In this issue
April 9, 2014

Jonathan Tobin: Why Did Kerry Lie About Israeli Blame?

Samuel G. Freedman: A resolution 70 years later for a father's unsettling legacy of ashes from Dachau

Jessica Ivins: A resolution 70 years later for a father's unsettling legacy of ashes from Dachau

Kim Giles: Asking for help is not weakness

Kathy Kristof and Barbara Hoch Marcus: 7 Great Growth Israeli Stocks

Matthew Mientka: How Beans, Peas, And Chickpeas Cleanse Bad Cholesterol and Lowers Risk of Heart Disease

Sabrina Bachai: 5 At-Home Treatments For Headaches

The Kosher Gourmet by Daniel Neman Have yourself a matzo ball: The secrets bubby never told you and recipes she could have never imagined

April 8, 2014

Lori Nawyn: At Your Wit's End and Back: Finding Peace

Susan B. Garland and Rachel L. Sheedy: Strategies Married Couples Can Use to Boost Benefits

David Muhlbaum: Smart Tax Deductions Non-Itemizers Can Claim

Jill Weisenberger, M.S., R.D.N., C.D.E : Before You Lose Your Mental Edge

Dana Dovey: Coffee Drinkers Rejoice! Your Cup Of Joe Can Prevent Death From Liver Disease

Chris Weller: Electric 'Thinking Cap' Puts Your Brain Power Into High Gear

The Kosher Gourmet by Marlene Parrish A gift of hazelnuts keeps giving --- for a variety of nutty recipes: Entree, side, soup, dessert

April 4, 2014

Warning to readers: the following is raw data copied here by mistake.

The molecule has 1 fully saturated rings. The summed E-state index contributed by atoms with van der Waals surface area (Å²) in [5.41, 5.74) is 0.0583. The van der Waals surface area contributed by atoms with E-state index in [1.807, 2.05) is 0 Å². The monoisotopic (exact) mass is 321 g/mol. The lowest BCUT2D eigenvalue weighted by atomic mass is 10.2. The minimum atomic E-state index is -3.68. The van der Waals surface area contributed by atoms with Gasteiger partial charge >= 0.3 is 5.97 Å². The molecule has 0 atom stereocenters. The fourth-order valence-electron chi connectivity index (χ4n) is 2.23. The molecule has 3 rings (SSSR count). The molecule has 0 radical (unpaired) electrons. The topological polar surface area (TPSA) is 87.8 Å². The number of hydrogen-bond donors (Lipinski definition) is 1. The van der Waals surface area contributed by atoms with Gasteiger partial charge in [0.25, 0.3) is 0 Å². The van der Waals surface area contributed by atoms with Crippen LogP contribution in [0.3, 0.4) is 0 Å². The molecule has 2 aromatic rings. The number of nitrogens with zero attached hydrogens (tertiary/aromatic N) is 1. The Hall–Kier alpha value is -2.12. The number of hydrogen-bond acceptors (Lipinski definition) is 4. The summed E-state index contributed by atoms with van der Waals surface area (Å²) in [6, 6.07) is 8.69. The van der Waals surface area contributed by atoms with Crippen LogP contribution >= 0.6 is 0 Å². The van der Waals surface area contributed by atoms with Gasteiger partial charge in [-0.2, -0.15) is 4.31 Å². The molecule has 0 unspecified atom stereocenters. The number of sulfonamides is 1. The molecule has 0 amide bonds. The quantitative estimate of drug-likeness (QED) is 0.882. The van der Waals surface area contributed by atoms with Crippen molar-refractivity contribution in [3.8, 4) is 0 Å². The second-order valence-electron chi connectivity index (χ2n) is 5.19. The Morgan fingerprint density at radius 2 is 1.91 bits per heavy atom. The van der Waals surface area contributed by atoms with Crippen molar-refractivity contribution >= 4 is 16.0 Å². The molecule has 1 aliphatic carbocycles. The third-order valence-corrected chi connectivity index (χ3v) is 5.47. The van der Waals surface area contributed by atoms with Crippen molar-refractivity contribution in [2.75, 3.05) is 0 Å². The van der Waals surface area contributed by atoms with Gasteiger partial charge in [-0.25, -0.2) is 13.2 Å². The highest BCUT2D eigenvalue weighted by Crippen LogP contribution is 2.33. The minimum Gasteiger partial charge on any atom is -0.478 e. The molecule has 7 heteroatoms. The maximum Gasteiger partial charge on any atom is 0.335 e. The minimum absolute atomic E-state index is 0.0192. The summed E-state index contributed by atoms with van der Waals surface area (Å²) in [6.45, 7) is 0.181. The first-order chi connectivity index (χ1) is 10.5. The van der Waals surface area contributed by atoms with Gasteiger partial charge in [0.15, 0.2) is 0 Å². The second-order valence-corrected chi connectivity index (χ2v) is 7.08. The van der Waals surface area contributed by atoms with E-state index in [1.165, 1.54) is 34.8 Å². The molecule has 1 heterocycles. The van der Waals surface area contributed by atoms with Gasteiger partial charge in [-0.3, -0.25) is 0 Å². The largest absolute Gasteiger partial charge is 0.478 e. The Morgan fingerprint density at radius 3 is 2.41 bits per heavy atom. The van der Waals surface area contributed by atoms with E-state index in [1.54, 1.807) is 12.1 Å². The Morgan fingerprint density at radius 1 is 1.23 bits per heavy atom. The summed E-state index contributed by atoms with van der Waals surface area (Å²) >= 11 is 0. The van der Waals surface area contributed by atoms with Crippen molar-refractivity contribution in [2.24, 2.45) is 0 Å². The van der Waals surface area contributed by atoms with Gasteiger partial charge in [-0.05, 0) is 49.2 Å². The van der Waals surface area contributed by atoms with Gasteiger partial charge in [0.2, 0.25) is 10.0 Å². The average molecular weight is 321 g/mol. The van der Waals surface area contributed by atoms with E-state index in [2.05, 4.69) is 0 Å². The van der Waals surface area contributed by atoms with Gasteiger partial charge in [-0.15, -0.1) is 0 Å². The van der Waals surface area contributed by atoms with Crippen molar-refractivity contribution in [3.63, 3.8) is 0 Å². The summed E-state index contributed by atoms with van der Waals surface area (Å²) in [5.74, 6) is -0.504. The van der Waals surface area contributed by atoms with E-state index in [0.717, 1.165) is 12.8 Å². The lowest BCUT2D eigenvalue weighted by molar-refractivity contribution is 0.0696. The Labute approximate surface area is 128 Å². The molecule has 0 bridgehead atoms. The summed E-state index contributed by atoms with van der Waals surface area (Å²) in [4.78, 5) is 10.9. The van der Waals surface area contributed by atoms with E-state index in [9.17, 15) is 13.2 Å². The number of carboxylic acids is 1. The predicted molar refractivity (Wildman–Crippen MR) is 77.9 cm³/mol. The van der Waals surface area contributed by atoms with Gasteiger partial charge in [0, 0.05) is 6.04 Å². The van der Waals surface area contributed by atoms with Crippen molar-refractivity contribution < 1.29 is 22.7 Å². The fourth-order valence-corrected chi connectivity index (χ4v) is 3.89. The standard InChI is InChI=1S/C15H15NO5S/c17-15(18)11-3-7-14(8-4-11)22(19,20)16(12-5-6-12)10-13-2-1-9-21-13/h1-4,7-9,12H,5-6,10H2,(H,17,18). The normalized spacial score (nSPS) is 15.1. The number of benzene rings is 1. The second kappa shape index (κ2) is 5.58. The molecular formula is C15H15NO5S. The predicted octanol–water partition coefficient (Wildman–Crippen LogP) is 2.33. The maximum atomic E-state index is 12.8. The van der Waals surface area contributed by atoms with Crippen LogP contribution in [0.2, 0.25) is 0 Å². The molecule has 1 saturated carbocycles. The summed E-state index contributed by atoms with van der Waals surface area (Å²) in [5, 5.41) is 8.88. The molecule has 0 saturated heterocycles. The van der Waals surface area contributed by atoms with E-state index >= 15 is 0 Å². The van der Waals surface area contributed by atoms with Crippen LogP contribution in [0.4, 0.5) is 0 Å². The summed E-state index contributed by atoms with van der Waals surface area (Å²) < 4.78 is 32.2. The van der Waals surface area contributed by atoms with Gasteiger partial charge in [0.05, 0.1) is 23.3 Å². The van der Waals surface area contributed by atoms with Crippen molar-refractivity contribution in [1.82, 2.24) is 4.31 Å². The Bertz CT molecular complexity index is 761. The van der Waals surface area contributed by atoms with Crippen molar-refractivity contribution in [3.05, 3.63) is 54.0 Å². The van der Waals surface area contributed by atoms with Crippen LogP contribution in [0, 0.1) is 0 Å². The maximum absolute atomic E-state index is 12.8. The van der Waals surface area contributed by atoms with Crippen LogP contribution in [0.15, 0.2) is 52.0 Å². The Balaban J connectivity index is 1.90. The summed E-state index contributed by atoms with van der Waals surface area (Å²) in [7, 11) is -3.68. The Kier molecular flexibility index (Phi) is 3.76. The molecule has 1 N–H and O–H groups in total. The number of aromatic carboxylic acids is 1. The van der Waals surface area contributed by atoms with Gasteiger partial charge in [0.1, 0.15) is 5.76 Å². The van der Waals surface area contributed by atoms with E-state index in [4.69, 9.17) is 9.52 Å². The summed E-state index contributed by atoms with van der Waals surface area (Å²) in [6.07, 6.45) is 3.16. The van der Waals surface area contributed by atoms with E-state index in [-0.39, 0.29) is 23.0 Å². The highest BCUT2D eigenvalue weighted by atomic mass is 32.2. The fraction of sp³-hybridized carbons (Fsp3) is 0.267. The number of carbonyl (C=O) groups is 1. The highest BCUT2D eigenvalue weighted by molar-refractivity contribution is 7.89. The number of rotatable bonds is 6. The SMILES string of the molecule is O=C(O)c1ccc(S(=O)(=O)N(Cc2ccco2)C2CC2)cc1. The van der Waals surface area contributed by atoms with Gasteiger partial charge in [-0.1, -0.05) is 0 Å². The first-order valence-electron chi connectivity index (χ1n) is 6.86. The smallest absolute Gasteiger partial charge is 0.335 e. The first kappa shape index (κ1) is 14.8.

Rabbi David Gutterman: The Word for Nothing Means Everything

Charles Krauthammer: Kerry's folly, Chapter 3

Amy Peterson: A life of love: How to build lasting relationships with your children

John Ericson: Older Women: Save Your Heart, Prevent Stroke Don't Drink Diet

John Ericson: Why 50 million Americans will still have spring allergies after taking meds

Cameron Huddleston: Best and Worst Buys of April 2014

Stacy Rapacon: Great Mutual Funds for Young Investors

Sarah Boesveld: Teacher keeps promise to mail thousands of former students letters written by their past selves

The Kosher Gourmet by Sharon Thompson Anyone can make a salad, you say. But can they make a great salad? (SECRETS, TESTED TECHNIQUES + 4 RECIPES, INCLUDING DRESSINGS)

April 2, 2014

Paul Greenberg: Death and joy in the spring

Dan Barry: Should South Carolina Jews be forced to maintain this chimney built by Germans serving the Nazis?

Mayra Bitsko: Save me! An alien took over my child's personality

Frank Clayton: Get happy: 20 scientifically proven happiness activities

Susan Scutti: It's Genetic! Obesity and the 'Carb Breakdown' Gene

Lecia Bushak: Why Hand Sanitizer May Actually Harm Your Health

Stacy Rapacon: Great Funds You Can Own for $500 or Less

Cameron Huddleston: 7 Ways to Save on Home Decor

The Kosher Gourmet by Steve Petusevsky Exploring ingredients as edible-stuffed containers (TWO RECIPES + TIPS & TECHINQUES)

Jewish World Review August 15, 2005 / 10 Av, 5765

Some news is just beneath us

By Mitch Albom

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http://www.JewishWorldReview.com | Walk away. Refuse to listen. That's what I wanted to yell at the reporters who followed Philadelphia Eagles wide receiver Terrell Owens after he stormed out of training camp. Instead they pursued Owens over the river to the front yard of his New Jersey home. They fired questions, recorded on TV, as he did sit-ups and arm curls.

"What's your relationship with Donovan McNabb?"